All to say that my Mom gave to us what she didn’t receive in her hard upbringing, which makes her all the more amazing. God gave her a vision for something better and sweeter and lovelier than the hard life she was born into. He gave her what she most longed for, even when she didn’t have it or quite know what it would look like. And through her and Dad, He gave us Himself.
And now, everything she wanted for us, she has – She is Home, at the Feast, with her beloved husband, with the gathered family of God and in the presence of the One she has always been amazed by – for His rescue and forgiving grace. Jesus.
What good, sweet news.
My Mom was amazing. Right now, in between this moment and that service in a few weeks, I get to be her boy. And that is a good thing…
Marie P. Khandjian – November 1, 1929 – December 26, 2013 – RIP
“Precious in the sight of the Lord is the death of his saints.” – Psalm 116:15
December 14, 2013 § 3 Comments
A great Shadow has departed,” said Gandalf, and then he laughed and the sound was like music, or like water in a parched land; and as he listened the thought came to Sam that he had not heard laughter, the pure sound of merriment, for days upon days without count.”
J.R.R. Tolkien, The Return of the King
Just this week a young pastor in Florida took his own life. It is a tragedy. He was our son and daughter-in-law’s pastor until last year when his personal life began to unravel publicly. He was both gifted and brilliant. But he carried pain.
His dad (also a pastor) and I have corresponded since things began to fall apart last year. My initial contact was to encourage him with what his son had been to ours. Some years ago, at a crucial point in our son’s life, this young man took time out of his crazy schedule to field his questions about life and faith and ministry – We will always be in his debt, and nothing that has transpired since will take that away. At this point I have no words – only sadness.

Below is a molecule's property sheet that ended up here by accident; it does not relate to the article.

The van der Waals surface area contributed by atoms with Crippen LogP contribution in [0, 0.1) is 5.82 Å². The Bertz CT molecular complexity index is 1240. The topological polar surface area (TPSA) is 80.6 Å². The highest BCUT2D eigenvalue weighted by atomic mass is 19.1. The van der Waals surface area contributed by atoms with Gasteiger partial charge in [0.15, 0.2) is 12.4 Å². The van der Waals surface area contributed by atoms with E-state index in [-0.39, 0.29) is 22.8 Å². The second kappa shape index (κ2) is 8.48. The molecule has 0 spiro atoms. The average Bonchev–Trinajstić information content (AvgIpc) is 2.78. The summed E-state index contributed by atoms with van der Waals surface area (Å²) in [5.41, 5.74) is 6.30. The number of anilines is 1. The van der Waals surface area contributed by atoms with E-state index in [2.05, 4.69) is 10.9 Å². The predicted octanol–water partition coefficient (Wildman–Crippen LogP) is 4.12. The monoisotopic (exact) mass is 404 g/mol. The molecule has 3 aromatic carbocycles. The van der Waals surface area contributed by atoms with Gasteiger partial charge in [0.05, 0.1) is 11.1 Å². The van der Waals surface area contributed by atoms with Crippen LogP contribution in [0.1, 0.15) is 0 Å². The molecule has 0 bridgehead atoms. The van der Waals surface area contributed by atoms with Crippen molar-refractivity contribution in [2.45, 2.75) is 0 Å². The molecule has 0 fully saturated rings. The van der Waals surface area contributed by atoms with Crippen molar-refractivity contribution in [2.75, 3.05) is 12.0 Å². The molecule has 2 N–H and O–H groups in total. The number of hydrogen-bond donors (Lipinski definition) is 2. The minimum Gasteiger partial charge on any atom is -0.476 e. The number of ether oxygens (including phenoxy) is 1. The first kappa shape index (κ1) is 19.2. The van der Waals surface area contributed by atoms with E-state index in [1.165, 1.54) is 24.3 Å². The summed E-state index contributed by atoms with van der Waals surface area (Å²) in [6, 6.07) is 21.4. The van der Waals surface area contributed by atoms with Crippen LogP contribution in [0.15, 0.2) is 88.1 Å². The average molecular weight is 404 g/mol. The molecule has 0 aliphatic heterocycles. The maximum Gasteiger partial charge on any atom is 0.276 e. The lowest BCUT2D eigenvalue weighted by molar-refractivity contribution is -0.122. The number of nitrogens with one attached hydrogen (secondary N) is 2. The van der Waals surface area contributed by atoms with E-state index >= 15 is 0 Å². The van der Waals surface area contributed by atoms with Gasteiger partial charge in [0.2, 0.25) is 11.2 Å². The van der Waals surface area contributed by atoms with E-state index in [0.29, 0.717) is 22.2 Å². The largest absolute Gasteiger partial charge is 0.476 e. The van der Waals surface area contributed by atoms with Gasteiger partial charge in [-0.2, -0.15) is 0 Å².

And I am freshly reminded that as long as the world is broken, people will be too – you – me – everyone. We carry our pain.
The Advent cry is God’s gift to the broken. We long for healing and wholeness, when we will no longer walk the earth in the confusing tension of secret shame, besetting sin and genuine hope. The insecurities, weaknesses, ‘demons’ and struggles we carry are real – they are our right-now reality.
But our hope is every bit as real, and because of Jesus we live in the promise of what we will one day be, when He will come and make everything new.
What you need to know is that God is okay with this. He isn’t the One expecting you to be perfect – you are. And that isn’t helpful (it also isn’t righteous!).
Jesus has come and He is coming. Until He does, He has given us the assurance that His grace is sufficient. It is ‘from the fullness’ of this grace, and not our ability to keep it all together, that we receive ‘one blessing after another’ (John 1:16).
With full view of our flaws, sins and failures, Jesus extends Himself.
Friends, this is good news…
peace on earth.
What can I give Him, poor as I am?
If I were a shepherd, I would bring a lamb;
If I were a Wise Man, I would do my part;